The Federal Trade Commission and U.S. Department of Justice (DOJ) issued a letter on March 28, 2003, urging the Rhode Island House of Representatives to reject two proposed bills that would prevent non-lawyers from competing with lawyers to perform real estate closings. The agencies expressed concern that the bills would likely cause Rhode Island consumers and businesses to pay more for real estate closings and prevent them from benefitting from competition from out-of-state and Internet lenders that could provide more convenient closing services.
Currently, non-lawyers compete with lawyers to close real estate deals in Rhode Island; the bills would end that history of competition. The bills would eliminate this competition by requiring a lawyer to close almost all real estate deals.
"This bill would likely deprive Rhode Islanders of the significant benefits of competition, such as lower prices, more convenient services, and the option to use inexpensive Internet-based loan services," said Timothy J. Muris, Chairman of the Federal Trade Commission.
"The bill will likely raise prices for Rhode Islanders in two ways," said R. Hewitt Pate, Acting Assistant Attorney General in charge of the Justice Department's Antitrust Division. "Consumers who would not pay for a lawyer would have to do so, and, traditionally, lawyers charge more than lay providers. Second, without competition from non-lawyers, lawyers' fees are likely to increase."
A similar bill was introduced last year but did not become law. The DOJ and the FTC had urged the Rhode Island legislature to reject that bill. The two bills being considered are H. 5639 and H. 5936, both entitled, "An Act Relating To Criminal Offenses - Law Practice," which were referred to the Rhode Island House Judiciary Committee. The bills cover virtually all real estate transactions, including residential and commercial deals and purchases, refinancings, second mortgages and other transactions.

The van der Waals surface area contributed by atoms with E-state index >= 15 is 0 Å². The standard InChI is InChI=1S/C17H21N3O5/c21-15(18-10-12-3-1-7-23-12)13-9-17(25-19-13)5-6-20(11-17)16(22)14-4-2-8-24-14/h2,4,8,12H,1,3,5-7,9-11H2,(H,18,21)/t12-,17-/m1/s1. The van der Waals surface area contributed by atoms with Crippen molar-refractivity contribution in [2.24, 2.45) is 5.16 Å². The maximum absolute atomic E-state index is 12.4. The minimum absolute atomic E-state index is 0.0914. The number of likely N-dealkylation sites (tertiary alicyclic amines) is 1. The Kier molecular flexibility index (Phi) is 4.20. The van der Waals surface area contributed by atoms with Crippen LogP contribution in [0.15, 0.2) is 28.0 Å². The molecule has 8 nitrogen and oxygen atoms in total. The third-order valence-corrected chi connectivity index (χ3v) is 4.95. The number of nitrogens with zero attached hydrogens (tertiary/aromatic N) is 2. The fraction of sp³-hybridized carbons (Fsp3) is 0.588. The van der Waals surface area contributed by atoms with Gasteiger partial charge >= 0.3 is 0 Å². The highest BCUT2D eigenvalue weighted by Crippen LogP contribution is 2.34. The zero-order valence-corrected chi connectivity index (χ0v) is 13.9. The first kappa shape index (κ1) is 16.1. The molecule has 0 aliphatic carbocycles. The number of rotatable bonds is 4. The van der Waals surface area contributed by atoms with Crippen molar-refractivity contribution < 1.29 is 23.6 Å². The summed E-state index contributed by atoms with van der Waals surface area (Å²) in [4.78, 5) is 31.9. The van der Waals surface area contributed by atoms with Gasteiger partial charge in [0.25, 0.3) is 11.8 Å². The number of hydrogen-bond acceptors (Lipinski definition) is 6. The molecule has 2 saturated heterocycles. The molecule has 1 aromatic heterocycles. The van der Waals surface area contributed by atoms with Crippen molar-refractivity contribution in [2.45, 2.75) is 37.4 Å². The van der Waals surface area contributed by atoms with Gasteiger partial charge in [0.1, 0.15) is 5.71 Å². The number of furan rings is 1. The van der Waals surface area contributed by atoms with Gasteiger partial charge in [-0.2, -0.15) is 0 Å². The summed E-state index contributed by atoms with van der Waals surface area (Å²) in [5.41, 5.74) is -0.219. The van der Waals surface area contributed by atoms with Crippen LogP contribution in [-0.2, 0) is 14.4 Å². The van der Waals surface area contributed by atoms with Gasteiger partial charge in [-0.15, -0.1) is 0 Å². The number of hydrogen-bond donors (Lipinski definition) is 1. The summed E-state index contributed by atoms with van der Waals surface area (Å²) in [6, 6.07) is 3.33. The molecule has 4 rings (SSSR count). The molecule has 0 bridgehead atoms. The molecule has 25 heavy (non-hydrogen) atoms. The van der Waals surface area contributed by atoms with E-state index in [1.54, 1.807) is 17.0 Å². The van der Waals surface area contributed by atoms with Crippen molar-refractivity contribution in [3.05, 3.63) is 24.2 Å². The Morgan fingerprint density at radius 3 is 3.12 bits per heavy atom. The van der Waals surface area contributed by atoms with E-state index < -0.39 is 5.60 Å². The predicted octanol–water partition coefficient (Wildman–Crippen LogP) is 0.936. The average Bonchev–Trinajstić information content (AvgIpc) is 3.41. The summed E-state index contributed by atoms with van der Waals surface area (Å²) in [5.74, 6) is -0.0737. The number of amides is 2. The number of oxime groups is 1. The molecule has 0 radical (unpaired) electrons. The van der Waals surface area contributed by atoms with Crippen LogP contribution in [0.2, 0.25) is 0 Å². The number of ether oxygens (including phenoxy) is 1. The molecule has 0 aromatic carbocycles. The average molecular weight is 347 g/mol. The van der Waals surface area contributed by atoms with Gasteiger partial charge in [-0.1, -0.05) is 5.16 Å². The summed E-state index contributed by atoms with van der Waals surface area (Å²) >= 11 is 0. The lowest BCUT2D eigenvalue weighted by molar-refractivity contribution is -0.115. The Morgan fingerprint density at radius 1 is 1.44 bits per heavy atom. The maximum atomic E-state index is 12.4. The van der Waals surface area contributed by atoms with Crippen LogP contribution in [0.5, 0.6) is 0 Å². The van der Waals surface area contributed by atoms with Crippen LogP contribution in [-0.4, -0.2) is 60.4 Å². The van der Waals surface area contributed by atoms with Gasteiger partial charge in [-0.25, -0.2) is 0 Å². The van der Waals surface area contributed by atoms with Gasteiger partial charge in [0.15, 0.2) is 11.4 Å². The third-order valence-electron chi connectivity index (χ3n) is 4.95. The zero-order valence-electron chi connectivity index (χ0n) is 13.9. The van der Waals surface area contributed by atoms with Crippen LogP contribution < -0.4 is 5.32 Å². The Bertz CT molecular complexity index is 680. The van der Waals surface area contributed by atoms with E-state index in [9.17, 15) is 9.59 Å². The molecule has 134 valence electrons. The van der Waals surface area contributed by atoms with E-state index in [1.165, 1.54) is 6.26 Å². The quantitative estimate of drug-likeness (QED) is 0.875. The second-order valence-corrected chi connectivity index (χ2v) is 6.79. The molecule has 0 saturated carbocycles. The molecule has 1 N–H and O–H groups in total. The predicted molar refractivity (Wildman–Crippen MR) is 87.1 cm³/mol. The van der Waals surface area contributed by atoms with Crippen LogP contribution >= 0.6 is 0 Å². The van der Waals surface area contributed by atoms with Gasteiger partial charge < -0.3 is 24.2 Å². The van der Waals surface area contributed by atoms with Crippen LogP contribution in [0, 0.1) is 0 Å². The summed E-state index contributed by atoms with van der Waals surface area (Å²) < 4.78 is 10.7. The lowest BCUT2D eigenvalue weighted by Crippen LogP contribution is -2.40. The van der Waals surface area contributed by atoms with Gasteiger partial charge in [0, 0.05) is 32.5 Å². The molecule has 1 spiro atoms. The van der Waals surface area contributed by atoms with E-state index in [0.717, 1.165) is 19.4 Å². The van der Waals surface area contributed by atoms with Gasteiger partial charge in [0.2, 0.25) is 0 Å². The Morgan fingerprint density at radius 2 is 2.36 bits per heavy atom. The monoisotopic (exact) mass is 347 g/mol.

For more information on the letter at the FTC, contact Jerry Ellig, Acting Director of the FTC Office of Policy Planning, at 202-326-3528. For more information on the letter at the DOJ, contact Renata B. Hesse, Chief of the Networks and Technology Section, at 202-307-6200.
Copies of the documents mentioned in this release are available from the DOJ and FTC. The DOJ's Web site is http://www.usdoj.gov/atr; the FTC's Web site is http://www.ftc.gov. Paper copies of the documents are also available from the Justice Department's Antitrust Documents Group and the Federal Trade Commission's Consumer Response Center. The Justice Department's Antitrust Documents Group can be contacted by phone: 202-514-2481, fax: 202-514-3763, or e-mail: firstname.lastname@example.org. The FTC's Consumer Response Center can be contacted at Room 130, 600 Pennsylvania Avenue, N.W., Washington, DC 20580. Call toll-free: 1-877-FTC-HELP.
(FTC File No. V020013)